Wednesday, September 15, 2010

Classical Blog: JS Bach

Ready for another dose of high minded, cultured snobbery?
Too bad you're going to have to deal with it anyway.

Personally I haven't got that into classical music that was written prior to 1900. For the most part it doesn't do much for me. There's a couple exceptions of course. And I'm sure I'll get into more at some point.
There is one pre-twentieth century composer that is nearly impossible to discount and pretty difficult to dislike (Unless your La Monte Young). He is chronologically the first of "The Three B's". His approach to writing music was the basis for what became standard practice in western classical music up until the twentieth century. His influence is still heard in most music made today, metal is no exception. Everything from commonly used chord progressions to the way instruments are tuned can be traced back to this funny lookin guy...

Not to confused with this chubby rocker...

But it didn't start that way...

Johann Sebastian Bach was born in 1685 into a German family that was full of musicians. Bach's father was director of the town musicians and his uncles were all professional musicians as well. The Bach's were musicians for generations prior to Johann and continued to be for generations after. Johann's father taught him to play the violin and harpsichord and one of his uncles introduced him to the organ. He would go on to write this on the instrument...

In the 18th century being a musician was not an extremely lucrative career. You had to either work for some rich ass-hole in a castle or for the church. You didn't write the music you wanted to hear. You wrote the music your boss wanted to hear. You were more or less a servant. Bach worked for both the upper-class and the church throughout his life.
During Bach's lifetime he was known better for shredding on keyboards then writing music. He wasn't well known outside of Germany and after his death he slipped into obscurity. For a while at least. While his name was known by some composers it was almost one-hundred years after his death, in 1750, before he was widely recognized to be a genius. As a result many of his compositions were not preserved and have been lost. There are stories of Bach's scores being used to wrap meat at a market years after his death since he was considered an outdated composer and preserving his music was not a high priority.
He remained a relatively obscure composer, only known to a few other composers, until the 19th century when he became more widely recognized. He is now recognized by many as one of the greatest composers of all time. His melodic and harmonic tendencies are now taught as the "correct" way to compose. His scores are studied by kids all over the world in entry level music theory courses.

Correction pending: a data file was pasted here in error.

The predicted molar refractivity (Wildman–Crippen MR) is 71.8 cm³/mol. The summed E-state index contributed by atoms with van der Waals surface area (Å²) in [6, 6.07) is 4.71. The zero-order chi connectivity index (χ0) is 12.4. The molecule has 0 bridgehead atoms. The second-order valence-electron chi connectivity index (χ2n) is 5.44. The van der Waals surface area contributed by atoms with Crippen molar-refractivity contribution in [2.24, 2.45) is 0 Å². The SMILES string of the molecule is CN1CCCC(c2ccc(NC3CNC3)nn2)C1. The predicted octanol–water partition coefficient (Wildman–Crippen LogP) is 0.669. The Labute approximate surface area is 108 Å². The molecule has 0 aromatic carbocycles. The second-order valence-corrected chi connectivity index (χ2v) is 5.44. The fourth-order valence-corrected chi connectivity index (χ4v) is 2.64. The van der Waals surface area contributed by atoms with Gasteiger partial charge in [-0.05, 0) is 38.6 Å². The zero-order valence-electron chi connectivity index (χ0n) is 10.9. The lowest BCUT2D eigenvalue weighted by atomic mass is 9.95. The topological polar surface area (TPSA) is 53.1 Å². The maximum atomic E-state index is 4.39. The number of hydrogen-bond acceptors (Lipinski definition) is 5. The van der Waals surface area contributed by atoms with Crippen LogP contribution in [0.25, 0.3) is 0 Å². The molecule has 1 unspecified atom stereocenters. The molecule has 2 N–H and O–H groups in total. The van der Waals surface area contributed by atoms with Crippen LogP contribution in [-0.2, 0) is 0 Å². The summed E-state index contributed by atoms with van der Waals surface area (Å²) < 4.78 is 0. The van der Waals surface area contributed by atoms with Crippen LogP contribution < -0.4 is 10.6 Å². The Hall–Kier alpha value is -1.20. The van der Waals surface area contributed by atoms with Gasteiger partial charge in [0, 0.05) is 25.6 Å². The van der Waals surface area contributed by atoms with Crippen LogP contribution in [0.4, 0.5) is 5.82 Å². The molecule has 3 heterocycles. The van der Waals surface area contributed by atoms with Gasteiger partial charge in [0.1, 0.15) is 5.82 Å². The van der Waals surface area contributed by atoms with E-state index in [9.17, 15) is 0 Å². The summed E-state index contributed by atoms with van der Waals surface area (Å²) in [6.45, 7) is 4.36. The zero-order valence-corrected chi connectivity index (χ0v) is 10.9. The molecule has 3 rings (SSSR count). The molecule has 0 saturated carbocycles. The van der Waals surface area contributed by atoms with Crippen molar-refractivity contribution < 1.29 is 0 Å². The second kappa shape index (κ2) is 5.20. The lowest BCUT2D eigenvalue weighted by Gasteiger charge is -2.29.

There are several pieces by Bach that you will most likely recognize. The first movement of his Cello Suite No. 1 is an example. This is performed by classical performer super star, Yo Yo Ma and features some of his legendary bow chugging (I had to work it in somewhere right?).

Download here.
Purchase here.

I'm also including this disc of his early compositions for harpsichord. This is some face melting shreddage. Personally I think the instrument is pretty rad sounding as well.

Download here.
Purchase here.

A quick side note... Harmonia Mundi, the label who released the above, is excellent. If any of you are curious or getting interested in classical music, you can trust these guys. Classical music can be overwhelming. There are often several different recordings of any given piece and it can be hard to tell which to listen to. There are more then a few recordings of people butchering good music floating around. These guys hold a high standard for the performance, interpretation, and recording quality of everything they put out. There are very few labels that have such consistent quality so I thought it was worth mentioning.


Shelby Cobras said...

Doode clazzical music goes hella good with mad 420 bongloadz.

Manslaughter said...

How the fuck would you know stoner poser? Actually, you probably get higher than I do just sitting in the same room as your gf.

Shelby Cobras said...

Whatevs bro I've SPILLED more weed than you've ever even SEEN. Maaaad 420 Marina Bradley Nowell white boy dreadz Humboldt Wookiee skillz up in here. I'm so baked RIGHT NOW that my captcha code is "BAKED".

Mister Booze said...

Bach once walked 800 miles to see Buxtehude play the organ. That is dedication to the craft. I once went to Bachfest, where for the commemoration of the 250th anniversary of his death 24 hours of his music was played. I remember passing out at 4 am to some organ fugues.

I love his art of the fugue arranged for string quartet. Hit me up if you need a copy.

Helm said...

I love J.S. Bach, the depth of his music is endless but it's still very immediate and makes me feel like a god exists. Great post, researched and fittingly reverent.

Oh our puny metal realm, Bach has been covered extensively, but none has done as good a job as the mighty Cirith Ungol: